What is a Karat? What is AGW?
Updated November 6th 2017
What Is a Karat of Gold?
Understanding gold and its economy can sometimes feel very much like an insider’s game. Whether you’re talking to a salesperson, looking at an advertisement, or reading something on the internet, it can seem like there’s a lot of complicated language being thrown around. You’ve probably heard the term "gold karat" frequently, as well as the mysterious acronym, "AGW." But what do these terms even mean?
Before you begin browsing for your next gold item, we recommend taking a few minutes to read through this guide to either learn or re-educate yourself about some of the basic terminology used in the gold market. Doing so can help you become more equipped to make an intelligent and informed decision that will benefit you in the long run.
What Is "Pure Gold?"
Did you know that most gold today isn’t solid gold? While that might sound like you’re being cheated out of gold content, there’s more to the picture than meets the eye. Pure gold is an extremely soft metal, meaning that anything made out of gold will not be hard or fine. It will be soft and malleable, even prone to warping or bending with time.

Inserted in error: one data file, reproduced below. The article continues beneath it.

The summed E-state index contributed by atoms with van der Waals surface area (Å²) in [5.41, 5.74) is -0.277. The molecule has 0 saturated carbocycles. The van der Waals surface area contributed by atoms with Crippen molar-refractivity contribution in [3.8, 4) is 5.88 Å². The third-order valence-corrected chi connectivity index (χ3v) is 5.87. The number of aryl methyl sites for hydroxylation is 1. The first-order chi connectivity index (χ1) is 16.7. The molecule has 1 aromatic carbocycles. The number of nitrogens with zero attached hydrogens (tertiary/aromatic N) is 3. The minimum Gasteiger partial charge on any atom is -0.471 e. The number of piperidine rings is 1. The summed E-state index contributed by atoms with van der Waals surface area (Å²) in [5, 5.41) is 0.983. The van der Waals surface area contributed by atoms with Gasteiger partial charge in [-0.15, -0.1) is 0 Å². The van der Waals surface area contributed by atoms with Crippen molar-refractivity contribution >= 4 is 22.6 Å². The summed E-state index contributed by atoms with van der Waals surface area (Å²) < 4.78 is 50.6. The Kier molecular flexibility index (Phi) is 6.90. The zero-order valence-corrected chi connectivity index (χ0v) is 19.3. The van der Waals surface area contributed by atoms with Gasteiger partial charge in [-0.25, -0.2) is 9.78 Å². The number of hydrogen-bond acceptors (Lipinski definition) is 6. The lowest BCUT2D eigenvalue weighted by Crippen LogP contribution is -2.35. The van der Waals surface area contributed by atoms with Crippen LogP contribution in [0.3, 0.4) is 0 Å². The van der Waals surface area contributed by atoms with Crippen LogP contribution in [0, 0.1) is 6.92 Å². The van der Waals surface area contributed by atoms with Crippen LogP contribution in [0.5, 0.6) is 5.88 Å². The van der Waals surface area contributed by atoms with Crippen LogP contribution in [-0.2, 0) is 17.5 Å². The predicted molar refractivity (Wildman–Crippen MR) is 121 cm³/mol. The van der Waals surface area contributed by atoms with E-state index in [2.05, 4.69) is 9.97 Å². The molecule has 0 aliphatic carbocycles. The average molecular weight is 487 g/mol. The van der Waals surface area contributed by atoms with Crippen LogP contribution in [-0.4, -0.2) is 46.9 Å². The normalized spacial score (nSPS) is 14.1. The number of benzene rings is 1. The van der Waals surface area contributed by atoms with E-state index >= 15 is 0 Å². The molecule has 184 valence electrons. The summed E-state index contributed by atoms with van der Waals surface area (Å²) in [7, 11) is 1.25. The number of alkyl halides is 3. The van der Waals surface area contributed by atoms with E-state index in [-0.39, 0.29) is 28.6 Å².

To combat this, goldsmiths mix gold with other metals and additive elements. These elements help make the gold hard, durable, and able to withstand the beating that most items eventually take. The gold might be mixed with silver, copper, or something else altogether. The end result is the same — the gold is better for crafting jewelry, coins, and other decorative items.
When we use the term "pure gold," we refer to gold that is 100 percent gold, with no mixed metals or additives.
What Is a Karat?
Because most gold isn’t pure gold, it becomes necessary to have a way to designate how pure or impure gold is. In other words, we need a term that tells us the percentage of different elements in any given amount of gold — what percent is gold and what percent is other metals?
A gold karat is a unit of measurement. There are 24 "possible" karats in any given amount of gold. Therefore, if an item is 24 karat gold, it is a "pure gold karat," meaning nothing has been added to the gold to compromise its purity.
The higher the karat number, the closer the gold is to being pure. The lower the karat number, the more additional materials have been added to the gold. For example, one may see a gold item being advertised as 14K and wonder, "what is 14 karat gold?" This simply means that the gold is 58.3 percent pure gold and 41.7 percent other materials. Likewise, 18K gold is 75 percent pure gold and 25 percent other materials.
It’s important to note that 24 karat gold is the purest gold possible. There is no such thing as 25 or 26 karat gold, so steer clear of any dealer who claims to have a product like that to sell.